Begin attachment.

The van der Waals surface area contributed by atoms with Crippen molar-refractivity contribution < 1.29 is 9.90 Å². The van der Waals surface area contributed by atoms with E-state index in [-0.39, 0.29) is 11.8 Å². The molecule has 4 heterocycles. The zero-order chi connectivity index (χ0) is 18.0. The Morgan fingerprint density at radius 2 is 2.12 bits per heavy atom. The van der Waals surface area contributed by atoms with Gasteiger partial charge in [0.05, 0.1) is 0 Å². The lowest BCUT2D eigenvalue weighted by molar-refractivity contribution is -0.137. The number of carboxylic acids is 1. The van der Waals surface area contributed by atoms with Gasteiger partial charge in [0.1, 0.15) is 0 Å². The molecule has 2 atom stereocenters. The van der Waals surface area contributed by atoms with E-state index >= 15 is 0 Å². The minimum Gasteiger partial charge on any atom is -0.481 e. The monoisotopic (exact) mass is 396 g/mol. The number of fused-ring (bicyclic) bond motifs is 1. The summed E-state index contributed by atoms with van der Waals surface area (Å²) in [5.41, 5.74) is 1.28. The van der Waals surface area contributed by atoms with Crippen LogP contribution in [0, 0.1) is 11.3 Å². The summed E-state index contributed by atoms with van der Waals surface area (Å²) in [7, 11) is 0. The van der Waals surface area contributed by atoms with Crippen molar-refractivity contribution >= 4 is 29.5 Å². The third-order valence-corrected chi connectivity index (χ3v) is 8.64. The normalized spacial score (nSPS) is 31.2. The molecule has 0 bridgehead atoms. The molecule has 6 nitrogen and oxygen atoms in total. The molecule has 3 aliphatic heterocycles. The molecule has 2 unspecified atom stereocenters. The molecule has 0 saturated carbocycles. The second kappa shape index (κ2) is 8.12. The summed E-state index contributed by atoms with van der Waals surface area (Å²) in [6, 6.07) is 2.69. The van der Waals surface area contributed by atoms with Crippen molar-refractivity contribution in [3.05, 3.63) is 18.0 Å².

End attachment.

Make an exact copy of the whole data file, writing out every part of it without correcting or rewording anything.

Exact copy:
The van der Waals surface area contributed by atoms with Crippen molar-refractivity contribution < 1.29 is 9.90 Å². The van der Waals surface area contributed by atoms with E-state index in [-0.39, 0.29) is 11.8 Å². The molecule has 4 heterocycles. The zero-order chi connectivity index (χ0) is 18.0. The Morgan fingerprint density at radius 2 is 2.12 bits per heavy atom. The van der Waals surface area contributed by atoms with Gasteiger partial charge in [0.05, 0.1) is 0 Å². The lowest BCUT2D eigenvalue weighted by molar-refractivity contribution is -0.137. The number of carboxylic acids is 1. The van der Waals surface area contributed by atoms with Gasteiger partial charge in [0.1, 0.15) is 0 Å². The molecule has 2 atom stereocenters. The van der Waals surface area contributed by atoms with E-state index >= 15 is 0 Å². The minimum Gasteiger partial charge on any atom is -0.481 e. The monoisotopic (exact) mass is 396 g/mol. The number of fused-ring (bicyclic) bond motifs is 1. The summed E-state index contributed by atoms with van der Waals surface area (Å²) in [5.41, 5.74) is 1.28. The van der Waals surface area contributed by atoms with Crippen LogP contribution in [0, 0.1) is 11.3 Å². The summed E-state index contributed by atoms with van der Waals surface area (Å²) in [7, 11) is 0. The van der Waals surface area contributed by atoms with Crippen molar-refractivity contribution >= 4 is 29.5 Å². The third-order valence-corrected chi connectivity index (χ3v) is 8.64. The normalized spacial score (nSPS) is 31.2. The molecule has 0 bridgehead atoms. The molecule has 6 nitrogen and oxygen atoms in total. The molecule has 3 aliphatic heterocycles. The molecule has 2 unspecified atom stereocenters. The molecule has 0 saturated carbocycles. The second kappa shape index (κ2) is 8.12. The summed E-state index contributed by atoms with van der Waals surface area (Å²) in [6, 6.07) is 2.69. The van der Waals surface area contributed by atoms with Crippen molar-refractivity contribution in [3.05, 3.63) is 18.0 Å².